// this function is lower level that print, it simply prints the sent string at
// the sent position and color and doesn't update anything
// note that the function has simple clipping

USHORT char_attr,   	// the total character attribute
       char_part,   	// the ascii part of the character low byte
       attr_part;   	// the color part of the character high byte

int index,           // looping index
    length,          // length of sent string
    offset=0;        // used in clipping algorithm

char temp_string[256];	// holds working copy of string

// only print if gate is enabled

if (!output_enable) return;

// do trivial rejections first

length = strlen(string);

if (y<0 || y>(MONO_ROWS-1) || x>(MONO_COLUMNS-1) || (x<=-length)) return;

// make working copy of string


// now test if string is partially clipped on X axis

if (x<0) // test left extent
   // set offset into string
   offset = -x;

   // reset x

   } // end if

// note that we test both cases, since the string may be longer than the width of display

if (x+length>MONO_COLUMNS)    // test right extent
   length = MONO_COLUMNS-x;

// enter main loop and print each character

for (index=0; index=MONO_COLUMNS) cx=MONO_COLUMNS-1;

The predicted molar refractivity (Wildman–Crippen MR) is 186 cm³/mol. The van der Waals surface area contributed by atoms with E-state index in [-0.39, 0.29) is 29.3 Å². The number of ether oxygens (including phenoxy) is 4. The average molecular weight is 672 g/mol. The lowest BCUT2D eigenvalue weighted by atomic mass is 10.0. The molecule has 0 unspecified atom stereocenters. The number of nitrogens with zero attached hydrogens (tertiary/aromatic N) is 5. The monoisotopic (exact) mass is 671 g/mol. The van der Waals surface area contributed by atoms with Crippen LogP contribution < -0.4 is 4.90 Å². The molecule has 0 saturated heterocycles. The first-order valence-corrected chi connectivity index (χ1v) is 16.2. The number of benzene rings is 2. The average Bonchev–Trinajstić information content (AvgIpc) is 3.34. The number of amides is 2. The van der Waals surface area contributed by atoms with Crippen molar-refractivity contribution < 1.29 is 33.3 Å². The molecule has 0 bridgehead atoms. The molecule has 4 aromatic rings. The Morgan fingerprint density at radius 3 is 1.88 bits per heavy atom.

cx = x;

// check if y position is valid

if (y<0) cy=0;
if (y>=MONO_ROWS) cy=MONO_ROWS-1;
   cy = y;

} // end set_cursor

void mono_print::get_cursor(int &x, int &y)		
// this function retrieves the position of the cursor
x = cx;
y = cy;

} // end get_cursor


void mono_print::set_style(int new_style)		
// this function sets the printing style

// make sure the style is somewhat reasonable

if (style<0 || style>255)
   style = MONO_BRIGHT;
   style = new_style;

} // end set_style


void mono_print::enable()						
// this function sets the output enable gate so that output is sent to the display
output_enable = 1;

} // end enable


void mono_print::disable()						
// this function is used to disable the output gate to the monitor
output_enable = 0;

} // end disable


void mono_print::scroll(int num_lines)			
// this function scrolls the display upward the requested number of lines
// only print if gate is enabled
// note that mono_video is a USHORT pointer!

if (!output_enable) return;

// the display is 25 lines long, all we need to do is move the last 24 up one
// line and blank out the last line

while (num_lines-->0)
   // scroll the last 24 lines up, use memmove since dest & source overlap
   memmove((void *)mono_video, (void *)(mono_video+MONO_BYTES_PER_LINE/2),24*MONO_BYTES_PER_LINE);

   // now blank out the last line
   memset((void *)(mono_video+24*MONO_BYTES_PER_LINE/2),0,MONO_BYTES_PER_LINE);
   } // end while

} // end scroll


void mono_print::clear()
// this function clears the monchrome display

// only print if gate is enabled
if (!output_enable) return;

// clear the display
memset((void *)mono_video,0,25*MONO_BYTES_PER_LINE);

//reset the cursor
cx = cy  = 0;